Eddy Rawlings has spoken of the honour of becoming the Hampshire PGA captain for 2011 and has outlined his hopes for the forthcoming term.
The Southwick Park professional succeeds Southwood’s Chris Hudson in the top job as of March 9 at South Winchester, when Rawlings will officially take up office.
Lee-on-the-Solent’s former Ryder Cup star Steve Richardson has been named as his vice captain but Rawlings is determined to make the best use of his position in a bid to get more people involved in the sport.
The 41-year-old explained: ‘You get asked to do it and it’s a fantastic honour, but there is a big responsibility as well to get as many golfers out there in the region as possible.
‘Promoting Hampshire golf is a big responsibility of mine and there are so many events and charity days.
‘But the duties are quite varied and I’m looking forward to playing a lot of events this year and throwing myself into the role.
‘Ideally, you want to get the youngsters interested in the game and maybe tempt a few adults who have never given it a go before and get them bitten by the bug.
‘Too many youngsters are happy to sit at home on their computers these days and it would be nice to get the message to a few of them.
‘Some people still think that golf is expensive but it can be as cheap as you want it to be and we have some fantastic courses around our region.
‘We have a junior academy down here we are promoting and we’ve got some open days coming up over the next month or so.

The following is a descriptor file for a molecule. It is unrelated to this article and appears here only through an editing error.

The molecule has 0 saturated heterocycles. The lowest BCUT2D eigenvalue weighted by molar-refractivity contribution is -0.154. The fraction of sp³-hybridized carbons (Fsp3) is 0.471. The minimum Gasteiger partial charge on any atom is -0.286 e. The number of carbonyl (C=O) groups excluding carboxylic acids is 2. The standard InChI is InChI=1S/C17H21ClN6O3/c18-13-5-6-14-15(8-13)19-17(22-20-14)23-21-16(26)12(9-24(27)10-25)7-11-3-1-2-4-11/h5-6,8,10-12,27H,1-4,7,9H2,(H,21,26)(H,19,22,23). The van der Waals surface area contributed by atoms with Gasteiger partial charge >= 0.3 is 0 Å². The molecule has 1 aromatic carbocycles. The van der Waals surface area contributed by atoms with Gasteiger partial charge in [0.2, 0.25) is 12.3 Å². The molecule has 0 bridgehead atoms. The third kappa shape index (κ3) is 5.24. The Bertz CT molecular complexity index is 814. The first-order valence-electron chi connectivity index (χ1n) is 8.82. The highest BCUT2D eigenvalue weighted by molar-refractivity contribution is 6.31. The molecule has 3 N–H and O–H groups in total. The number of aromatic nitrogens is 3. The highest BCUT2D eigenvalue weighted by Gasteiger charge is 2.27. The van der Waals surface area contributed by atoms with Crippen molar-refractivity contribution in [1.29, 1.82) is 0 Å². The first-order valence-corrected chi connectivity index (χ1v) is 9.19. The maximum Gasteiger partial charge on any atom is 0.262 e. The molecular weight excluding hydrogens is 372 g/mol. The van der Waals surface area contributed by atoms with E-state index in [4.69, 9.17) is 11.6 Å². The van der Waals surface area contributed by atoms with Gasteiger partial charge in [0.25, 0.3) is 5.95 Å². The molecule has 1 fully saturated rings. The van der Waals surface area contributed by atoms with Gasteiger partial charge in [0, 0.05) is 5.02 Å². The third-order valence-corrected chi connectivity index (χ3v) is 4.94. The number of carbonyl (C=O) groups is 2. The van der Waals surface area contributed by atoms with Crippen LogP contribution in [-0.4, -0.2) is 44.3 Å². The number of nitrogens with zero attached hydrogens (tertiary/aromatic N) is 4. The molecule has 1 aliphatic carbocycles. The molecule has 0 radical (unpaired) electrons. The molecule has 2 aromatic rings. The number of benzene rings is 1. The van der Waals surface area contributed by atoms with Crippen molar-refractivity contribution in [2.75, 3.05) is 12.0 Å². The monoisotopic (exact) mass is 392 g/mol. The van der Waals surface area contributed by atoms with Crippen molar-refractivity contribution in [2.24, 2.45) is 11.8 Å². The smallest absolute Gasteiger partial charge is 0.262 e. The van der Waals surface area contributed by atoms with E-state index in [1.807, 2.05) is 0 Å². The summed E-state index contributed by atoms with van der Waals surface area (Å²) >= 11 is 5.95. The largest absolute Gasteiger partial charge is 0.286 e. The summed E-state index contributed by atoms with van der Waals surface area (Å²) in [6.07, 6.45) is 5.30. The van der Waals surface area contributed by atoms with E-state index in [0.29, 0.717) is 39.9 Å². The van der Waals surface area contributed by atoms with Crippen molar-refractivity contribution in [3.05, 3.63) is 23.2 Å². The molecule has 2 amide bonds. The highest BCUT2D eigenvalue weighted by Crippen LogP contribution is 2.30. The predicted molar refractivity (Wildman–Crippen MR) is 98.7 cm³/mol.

‘Hopefully, some new players will want to give it a go.’
Rawlings moved to the region in 2003 after stints in Holland and Hertfordshire, while he also played on both the Challenge Tour and Asian Tour.
But he has since shifted his focus towards teaching
He said: ‘I’ve been involved with county coaching, I’ve done teaching at various venues and I’ve been at Southwick Park for four-and-a-half years now.
‘I absolutely love teaching but I still play as much as I can in Hampshire.
‘I probably didn’t fulfil my potential on tour but so much of it is down to the mental side of the game.
‘It was a case of being close but no cigar.
‘At the time, I had a young family over here and I was missing out on that.
‘I thought if I hit the big time, they could travel with me, but I didn’t reach those heights and you start thinking “is it really worth it?”
‘So in the end, it was a financial decision.
‘There are still some guys who I played against and they are still doing it.
‘You wonder how they can make a living from it when it costs around £50,000 per season just on expenses.’
Rawlings has nominated Rowan’s Hospice and the Make A Wish Foundation as his chosen charities for the year but he admits he is wary about one part of next month’s traditional ceremony at the captain’s inauguration.
He smiled: ‘I’ve got to hit a tee shot with a 100-year-old driver as part of the driving-in ceremony.
‘I’m just hoping I don’t break it!’